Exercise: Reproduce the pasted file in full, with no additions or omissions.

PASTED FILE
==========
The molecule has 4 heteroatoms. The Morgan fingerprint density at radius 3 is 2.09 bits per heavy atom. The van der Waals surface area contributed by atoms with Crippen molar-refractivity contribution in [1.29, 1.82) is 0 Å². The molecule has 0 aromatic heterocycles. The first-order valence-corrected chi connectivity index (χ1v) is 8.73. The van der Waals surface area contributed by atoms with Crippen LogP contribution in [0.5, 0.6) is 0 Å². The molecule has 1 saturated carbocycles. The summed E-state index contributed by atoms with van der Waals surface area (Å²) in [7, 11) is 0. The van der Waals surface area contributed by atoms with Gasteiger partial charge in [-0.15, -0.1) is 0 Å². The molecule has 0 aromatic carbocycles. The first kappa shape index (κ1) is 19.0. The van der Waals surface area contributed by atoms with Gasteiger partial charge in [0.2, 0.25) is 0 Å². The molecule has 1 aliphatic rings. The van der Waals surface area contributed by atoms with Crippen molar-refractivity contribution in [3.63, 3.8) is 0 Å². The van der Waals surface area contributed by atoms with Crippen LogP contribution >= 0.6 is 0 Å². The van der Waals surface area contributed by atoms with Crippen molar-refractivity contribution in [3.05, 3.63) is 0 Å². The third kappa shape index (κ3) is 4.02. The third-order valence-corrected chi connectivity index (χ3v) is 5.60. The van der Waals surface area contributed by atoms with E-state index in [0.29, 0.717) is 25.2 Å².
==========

The molecule has 4 heteroatoms. The Morgan fingerprint density at radius 3 is 2.09 bits per heavy atom. The van der Waals surface area contributed by atoms with Crippen molar-refractivity contribution in [1.29, 1.82) is 0 Å². The molecule has 0 aromatic heterocycles. The first-order valence-corrected chi connectivity index (χ1v) is 8.73. The van der Waals surface area contributed by atoms with Crippen LogP contribution in [0.5, 0.6) is 0 Å². The molecule has 1 saturated carbocycles. The summed E-state index contributed by atoms with van der Waals surface area (Å²) in [7, 11) is 0. The van der Waals surface area contributed by atoms with Gasteiger partial charge in [-0.15, -0.1) is 0 Å². The molecule has 0 aromatic carbocycles. The first kappa shape index (κ1) is 19.0. The van der Waals surface area contributed by atoms with Gasteiger partial charge in [0.2, 0.25) is 0 Å². The molecule has 1 aliphatic rings. The van der Waals surface area contributed by atoms with Crippen molar-refractivity contribution in [3.63, 3.8) is 0 Å². The van der Waals surface area contributed by atoms with Crippen LogP contribution >= 0.6 is 0 Å². The van der Waals surface area contributed by atoms with Crippen molar-refractivity contribution in [3.05, 3.63) is 0 Å². The third kappa shape index (κ3) is 4.02. The third-order valence-corrected chi connectivity index (χ3v) is 5.60. The van der Waals surface area contributed by atoms with E-state index in [0.29, 0.717) is 25.2 Å².